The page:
GV is a purely Canadian company, with their base of operations located in Quebec. They locally source the materials to manufacture their many snowshoes; another win in my books.

Snowshoeing In The Field

Layered up and heading out for some exercise in the freshly snow-covered field.

Final Thoughts:

  • With the GV Mountain Trail snowshoes strapped on, you’ll be able to trek farther into the depths of winter on your search for the ever-elusive and mystical Yeti. Or just get a really good workout, while having fun in the snow.

5 out of 5

 

 

 

Copyright © 2015, Ben Aerssen. All rights reserved.

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Review: Chaos Coastal Toque

Chaos Coastal Toque

 


 

I bought the Chaos Coastal Toque this past weekend before heading out on a 9Km hike at Hilton Falls Conservation Area. I was eager to see how it would perform in real world conditions.

Pros:

  • Keeps my head at a perfect temperature.
  • Great fit.
  • Stylish.
  • Made in Canada!

Cons:

  • Colour selection. (Not really a big deal.)

Review:

The Chaos Coastal Toque is longer than the usual beanie style toque. Since there’s more material available, you can choose to wear it a couple of different ways. I pulled the toque on, then rolled the bottom up a bit so that my ear lobes were still covered. I also positioned it to run across my face slightly above my eyebrows. Once on my head, it sat snugly in place for the entirety of the hike. If I had needed to, it would have been quick and easy to roll it up a few more times allowing for some heat to escape. At the beginning of the hike, I had my shell hood up over top of the toque. When I moved my head around with the hood up, the toque followed my head movements; it did not twist around or drop down over my eyes. This was an important test for me. It’s extremely annoying to have a toque move around and block your vision, not to mention dangerous. It was -8 Celsius (after the windchill) out during the hike. The Chaos Coastal Toque kept my head at that “Goldilocks” temperature the entire time; juuust right. I didn’t feel any wind cutting through and it didn’t roast my head either. The toque, made of 50% wool and 50% acrylic, is very comfy to wear. It’s fairly soft to the touch and did not irritate my skin at all. The construction quality of the Chaos Coastal Toque is really nice. It feels sturdy and will likely last quite a long while. Lastly, I love the fact that it was made in Canada. I’m a huge advocate of buying Canadian-made or USA-made products. I try and do so whenever I can. Unfortunately, it’s a lot harder than you would think.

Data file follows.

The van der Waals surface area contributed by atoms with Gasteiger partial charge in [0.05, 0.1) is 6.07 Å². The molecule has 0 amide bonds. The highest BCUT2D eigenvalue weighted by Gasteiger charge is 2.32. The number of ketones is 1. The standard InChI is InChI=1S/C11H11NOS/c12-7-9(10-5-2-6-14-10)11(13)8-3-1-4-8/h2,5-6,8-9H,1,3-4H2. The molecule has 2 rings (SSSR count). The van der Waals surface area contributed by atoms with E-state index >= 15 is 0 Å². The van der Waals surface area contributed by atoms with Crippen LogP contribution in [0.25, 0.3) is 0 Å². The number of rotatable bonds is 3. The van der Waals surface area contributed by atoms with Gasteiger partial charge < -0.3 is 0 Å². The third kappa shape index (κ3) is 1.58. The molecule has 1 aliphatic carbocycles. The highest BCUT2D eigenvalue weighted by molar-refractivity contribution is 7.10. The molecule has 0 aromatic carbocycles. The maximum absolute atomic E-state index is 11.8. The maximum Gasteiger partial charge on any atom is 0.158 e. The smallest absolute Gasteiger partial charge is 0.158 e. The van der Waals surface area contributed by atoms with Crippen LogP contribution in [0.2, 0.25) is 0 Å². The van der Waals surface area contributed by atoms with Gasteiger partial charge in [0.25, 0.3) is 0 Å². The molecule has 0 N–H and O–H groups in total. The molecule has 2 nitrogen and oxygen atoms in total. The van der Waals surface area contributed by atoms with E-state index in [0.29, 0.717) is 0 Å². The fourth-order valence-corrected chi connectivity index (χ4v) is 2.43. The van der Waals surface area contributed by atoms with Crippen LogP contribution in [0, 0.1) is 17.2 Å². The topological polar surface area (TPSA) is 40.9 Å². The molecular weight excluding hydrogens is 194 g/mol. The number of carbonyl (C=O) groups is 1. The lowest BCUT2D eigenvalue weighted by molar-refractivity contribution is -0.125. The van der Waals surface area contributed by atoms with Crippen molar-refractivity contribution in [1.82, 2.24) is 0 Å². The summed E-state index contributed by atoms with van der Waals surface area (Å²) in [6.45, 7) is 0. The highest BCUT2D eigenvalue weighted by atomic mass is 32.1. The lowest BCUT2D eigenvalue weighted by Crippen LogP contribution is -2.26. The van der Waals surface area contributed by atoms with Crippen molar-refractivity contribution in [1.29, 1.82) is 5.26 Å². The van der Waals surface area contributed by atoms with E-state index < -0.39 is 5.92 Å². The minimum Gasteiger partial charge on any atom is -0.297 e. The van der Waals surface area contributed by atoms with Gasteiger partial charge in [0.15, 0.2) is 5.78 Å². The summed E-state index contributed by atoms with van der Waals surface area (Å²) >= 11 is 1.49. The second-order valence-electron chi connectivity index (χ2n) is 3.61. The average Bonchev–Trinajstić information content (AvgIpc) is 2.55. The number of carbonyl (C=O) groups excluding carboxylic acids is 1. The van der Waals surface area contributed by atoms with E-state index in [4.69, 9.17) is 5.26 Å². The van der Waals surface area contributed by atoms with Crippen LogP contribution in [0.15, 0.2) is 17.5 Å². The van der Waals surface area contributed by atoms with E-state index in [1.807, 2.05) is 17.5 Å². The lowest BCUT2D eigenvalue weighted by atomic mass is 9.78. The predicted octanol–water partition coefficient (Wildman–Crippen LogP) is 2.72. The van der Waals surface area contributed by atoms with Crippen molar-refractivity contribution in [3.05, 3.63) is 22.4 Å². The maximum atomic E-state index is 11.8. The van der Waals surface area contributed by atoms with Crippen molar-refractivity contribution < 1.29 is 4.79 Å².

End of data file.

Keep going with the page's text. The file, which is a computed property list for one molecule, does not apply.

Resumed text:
Final Thoughts:

  • I’m looking forward to pulling this toque on again and again for many more winter hikes. It keeps my head happy while I’m out on the trail.

5 out of 5

 

 

 

Copyright © 2015, Ben Aerssen. All rights reserved.

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Filed under Clothing, Gear, Winter

How To: Layering For Winter Hiking

Layering Featured

 


 

It’s -15 degrees Celsius and snowing outside? Get out and hike!